You say people are not listening well, Minneapolis had the platform to really insight possible change, for leaders of a movement to step up and to address and to Speak out for that injustice, they had Everyone’s ear, and then they rioted, and then the rest of the country rioted. And then much of the white anti-racist supporters to show a misguided sense of solidarity supported, and engaged in the riots, instead of acknowledging the lessons of history, and many of them hid behind the guise of race to justify violent behavior, and frankly yes, I find that disgusting (Saying that, and still supporting the active cause that BLM could represent are not mutually exclusive ideas). These are not the actions and the behaviors of a movement, and it is not racist to disavow turbulent behavior that’s being justified to support a movement that in, and of itself inherently opposes violence.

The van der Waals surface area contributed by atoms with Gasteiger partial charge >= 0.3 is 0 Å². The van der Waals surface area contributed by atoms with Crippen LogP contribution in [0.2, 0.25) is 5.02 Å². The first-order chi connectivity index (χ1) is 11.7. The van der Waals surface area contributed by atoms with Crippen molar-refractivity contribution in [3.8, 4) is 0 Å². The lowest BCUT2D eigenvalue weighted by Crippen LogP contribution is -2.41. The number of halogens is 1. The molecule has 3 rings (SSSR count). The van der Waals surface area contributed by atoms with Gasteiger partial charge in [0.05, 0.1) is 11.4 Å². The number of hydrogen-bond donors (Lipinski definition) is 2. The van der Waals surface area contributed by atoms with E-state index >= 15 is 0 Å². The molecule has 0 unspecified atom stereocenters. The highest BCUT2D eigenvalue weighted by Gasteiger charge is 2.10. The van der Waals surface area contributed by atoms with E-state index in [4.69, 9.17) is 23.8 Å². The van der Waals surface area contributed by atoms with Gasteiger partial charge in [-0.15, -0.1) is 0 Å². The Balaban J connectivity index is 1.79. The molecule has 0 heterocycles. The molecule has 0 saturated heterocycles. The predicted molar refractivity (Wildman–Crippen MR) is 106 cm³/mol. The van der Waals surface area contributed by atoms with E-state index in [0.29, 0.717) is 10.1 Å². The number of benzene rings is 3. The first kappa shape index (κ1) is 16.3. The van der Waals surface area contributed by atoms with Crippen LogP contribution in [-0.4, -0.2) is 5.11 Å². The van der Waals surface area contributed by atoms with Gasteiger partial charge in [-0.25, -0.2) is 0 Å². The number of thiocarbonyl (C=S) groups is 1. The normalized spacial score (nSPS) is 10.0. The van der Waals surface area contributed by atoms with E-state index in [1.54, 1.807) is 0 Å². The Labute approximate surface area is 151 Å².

I know a lot of people will vehemently disagree, but time and time again the world has protested that peace begets peace, and violence begets violence.
Martin Luther King, Jr. was shot and killed for his protest and for his message, but do you honestly think that if he knew that was going to happen he would have lived his life any differently? The BLM movement needs a movement, which requires a real, unified, definable message, and a means to deliver that message in a way that people will hear, and it’s going to take time, and in the end, unfortunately, there will be racist people, you cannot force or demand racism out of someone; yes, it’s distasteful and repugnant behavior, but you can’t just protest and riot because your angry and your exhausted because ignorant people exist. There has to be an outlined message, define what you want to accomplish, and in a way that is admissible and definable, and then share it.
(ie. what if, instead of demanding accountability, after the fact people unified to demand that law enforcement go through similar training [programs as the military; our military conducts themselves, usually, with a greater sense of composure and awareness than law enforcement...)